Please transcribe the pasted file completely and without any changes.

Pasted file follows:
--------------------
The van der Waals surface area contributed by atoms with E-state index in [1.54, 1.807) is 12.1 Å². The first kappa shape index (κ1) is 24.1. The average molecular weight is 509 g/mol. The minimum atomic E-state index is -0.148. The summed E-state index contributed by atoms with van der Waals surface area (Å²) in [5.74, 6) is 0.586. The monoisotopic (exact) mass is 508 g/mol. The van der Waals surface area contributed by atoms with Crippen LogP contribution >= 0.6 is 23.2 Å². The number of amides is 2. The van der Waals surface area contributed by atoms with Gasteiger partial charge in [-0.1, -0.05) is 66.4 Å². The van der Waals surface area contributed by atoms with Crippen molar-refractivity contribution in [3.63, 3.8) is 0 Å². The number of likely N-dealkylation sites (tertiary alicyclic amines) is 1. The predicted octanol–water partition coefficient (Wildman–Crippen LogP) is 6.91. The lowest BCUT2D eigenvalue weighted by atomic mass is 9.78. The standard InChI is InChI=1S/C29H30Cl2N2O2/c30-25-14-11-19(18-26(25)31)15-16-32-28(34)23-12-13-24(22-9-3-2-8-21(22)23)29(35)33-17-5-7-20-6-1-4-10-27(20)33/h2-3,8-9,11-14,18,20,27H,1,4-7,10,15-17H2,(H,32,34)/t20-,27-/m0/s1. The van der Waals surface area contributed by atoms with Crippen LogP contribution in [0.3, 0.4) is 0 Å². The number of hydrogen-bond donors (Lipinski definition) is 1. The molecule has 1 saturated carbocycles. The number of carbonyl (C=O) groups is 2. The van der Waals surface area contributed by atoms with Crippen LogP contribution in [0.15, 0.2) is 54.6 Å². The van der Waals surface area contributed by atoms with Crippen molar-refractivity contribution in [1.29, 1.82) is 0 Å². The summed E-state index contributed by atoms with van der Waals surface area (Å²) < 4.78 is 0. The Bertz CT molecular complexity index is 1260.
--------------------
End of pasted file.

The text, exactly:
The van der Waals surface area contributed by atoms with E-state index in [1.54, 1.807) is 12.1 Å². The first kappa shape index (κ1) is 24.1. The average molecular weight is 509 g/mol. The minimum atomic E-state index is -0.148. The summed E-state index contributed by atoms with van der Waals surface area (Å²) in [5.74, 6) is 0.586. The monoisotopic (exact) mass is 508 g/mol. The van der Waals surface area contributed by atoms with Crippen LogP contribution >= 0.6 is 23.2 Å². The number of amides is 2. The van der Waals surface area contributed by atoms with Gasteiger partial charge in [-0.1, -0.05) is 66.4 Å². The van der Waals surface area contributed by atoms with Crippen molar-refractivity contribution in [3.63, 3.8) is 0 Å². The number of likely N-dealkylation sites (tertiary alicyclic amines) is 1. The predicted octanol–water partition coefficient (Wildman–Crippen LogP) is 6.91. The lowest BCUT2D eigenvalue weighted by atomic mass is 9.78. The standard InChI is InChI=1S/C29H30Cl2N2O2/c30-25-14-11-19(18-26(25)31)15-16-32-28(34)23-12-13-24(22-9-3-2-8-21(22)23)29(35)33-17-5-7-20-6-1-4-10-27(20)33/h2-3,8-9,11-14,18,20,27H,1,4-7,10,15-17H2,(H,32,34)/t20-,27-/m0/s1. The van der Waals surface area contributed by atoms with Crippen LogP contribution in [0.3, 0.4) is 0 Å². The number of hydrogen-bond donors (Lipinski definition) is 1. The molecule has 1 saturated carbocycles. The number of carbonyl (C=O) groups is 2. The van der Waals surface area contributed by atoms with Crippen LogP contribution in [0.15, 0.2) is 54.6 Å². The van der Waals surface area contributed by atoms with Crippen molar-refractivity contribution in [1.29, 1.82) is 0 Å². The summed E-state index contributed by atoms with van der Waals surface area (Å²) < 4.78 is 0. The Bertz CT molecular complexity index is 1260.